There’s a lot going on in Walt Disney World these days. Disney Springs is undergoing a huge makeover, the future of Disney’s Hollywood Studios is up in the air, and Animal Kingdom is looking more like a construction area than a sanctuary for animals.
In this series, we’ll outline some of the reported closing and reopening dates and major changes expected and rumored in each area.
Why so many changes?
Since Universal Studios opened in June 1990, a rivalry has existed with its big brother, Walt Disney World, which is significantly older. This, however, is mostly a fan-created rivalry considering that Walt Disney World took out a full-page newspaper ad welcoming Universal Studios to the area on the opening day. Fans are usually stubborn to visit the rival park, though.
Universal Studios, owned by Comcast, has taken advantage of hugely successful franchises like Despicable Me, and its lovable little minions, and Harry Potter and reaped the profits. Now, Walt Disney World is looking to follow suit.
Although Walt Disney World is, in many ways, much larger than Universal Studios. Disney hopes the changes coming to its Florida property will bring more guests in, make them stay longer, and lead to larger yearly revenue. The competition may be unspoken, but it’s pretty obvious.
Hollywood Studios: A brief history
On May 1, 1989, then CEO Michael Eisner dedicated Disney-MGM Studios and effectively opened Disney World’s third park. In 2001, the name was changed to Disney’s Hollywood Studios. The 135 acre park welcomed over 10 million guests in 2014 earning it the rank of 5th most visited amusement park in the United States and 8th most visited amusement park in the world.
The park has undergone a few changes since its opening including changes to its main icon. The Earffel Tower represented the park until 2001 when a Sorcerer’s Hat like the one from Fantasia replaced it. The Hat was removed in January 2015 and was a symbolic end to Hollywood Studios as we know it. When Disney CEO Bob Iger toured the area not long ago, it seemed that the project went from the planning to the construction stage pretty quickly.
Many attractions including Captain Jack Sparrow, the Backlot Tour, the American Film Institute, and The American Idol Experience (with a Frozen Sing-a-Long serving as a place holder now) have been closed permanently. The Magic of Disney Animation closed on July 12th, 2015, but there is no word as of yet whether this is a temporary or permanent closure. Voyage of the Little Mermaid will be closed briefly from September 7-10 for minor refurbishments.
There are also many rumored closings including One Man’s Dream (later this year), Indiana Joes Epic Stunt Spectacular (next year), Lights, Motors, Action (no date), and Muppet Vision 3D (no date). With all of these closings, there isn’t much left, and Hollywood Studios has become less than a half-day park.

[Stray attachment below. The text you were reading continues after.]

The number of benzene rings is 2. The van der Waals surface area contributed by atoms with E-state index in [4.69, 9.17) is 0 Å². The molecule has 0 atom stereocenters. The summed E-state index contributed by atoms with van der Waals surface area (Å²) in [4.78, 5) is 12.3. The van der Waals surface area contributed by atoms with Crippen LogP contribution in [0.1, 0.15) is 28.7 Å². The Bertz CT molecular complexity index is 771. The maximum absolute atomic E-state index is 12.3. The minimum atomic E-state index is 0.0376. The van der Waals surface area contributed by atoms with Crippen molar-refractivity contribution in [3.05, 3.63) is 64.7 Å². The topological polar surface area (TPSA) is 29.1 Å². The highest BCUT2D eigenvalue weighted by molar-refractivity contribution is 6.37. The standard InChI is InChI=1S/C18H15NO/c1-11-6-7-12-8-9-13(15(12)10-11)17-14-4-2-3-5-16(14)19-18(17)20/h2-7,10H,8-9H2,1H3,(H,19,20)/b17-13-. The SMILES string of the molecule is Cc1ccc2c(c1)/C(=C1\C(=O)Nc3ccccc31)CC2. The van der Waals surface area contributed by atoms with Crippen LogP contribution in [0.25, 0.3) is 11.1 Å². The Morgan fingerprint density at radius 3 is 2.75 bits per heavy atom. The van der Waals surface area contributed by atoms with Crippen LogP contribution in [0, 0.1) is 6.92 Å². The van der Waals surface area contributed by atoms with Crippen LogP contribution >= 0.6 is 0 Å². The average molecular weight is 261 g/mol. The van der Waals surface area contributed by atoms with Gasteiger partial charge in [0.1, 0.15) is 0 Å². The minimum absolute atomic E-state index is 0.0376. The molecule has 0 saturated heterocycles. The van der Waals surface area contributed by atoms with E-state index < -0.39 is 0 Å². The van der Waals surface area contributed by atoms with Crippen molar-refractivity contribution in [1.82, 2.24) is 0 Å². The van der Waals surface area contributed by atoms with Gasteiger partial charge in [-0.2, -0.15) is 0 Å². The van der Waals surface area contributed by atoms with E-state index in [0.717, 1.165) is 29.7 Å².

During an annual shareholder meeting in March 2015, a 6-year-old child asked Iger if Hollywood Studios’ name might change. He answered, “It’s not announced. We used to be MGM Studios, we changed to Hollywood Studios and we’re doing some significant work there right now that I guess will result in a name change.” We still don’t know what the new rebranding will entail, but a possible new name is Hollywood Adventure mirroring Disneyland’s California Adventure.
This would make sense. The movies theme would continue, but many think the newly remodeled park will virtually put guests into the movies with new lands for Star Wars and Toy Story.
Toy Story Midway Mania is already being expanded with a third track, which will hopefully help with huge crowds and long wait times for this hugely popular ride. Other Pixarland attractions may include a Carsland, or a Monsters Inc., Incredibles, or Finding Nemo-themed attraction. A Ratatoullie ride like the one in Disneyland Paris is also rumored
Disney has already said that it will expand their ties with Star Wars, and Hollywood Studios seems like a logical place to do just that. Star Wars Land could including new shopping and eating options like a Character Dining experience and more permanent fixtures from Star Wars Weekends. It is also expected that at least one new attraction will be build possibly taking over the area of the American Idol Experience and Muppet Vision.
The whole project is estimated to cost between $1 and $3 billion dollars and take up to 10 years. Many Disney fans are hoping they don’t have to wait that long to see the much anticipated renovations.
What changes do you hope to see at Hollywood Studios? What do you hope doesn’t change?
Leave your comments below.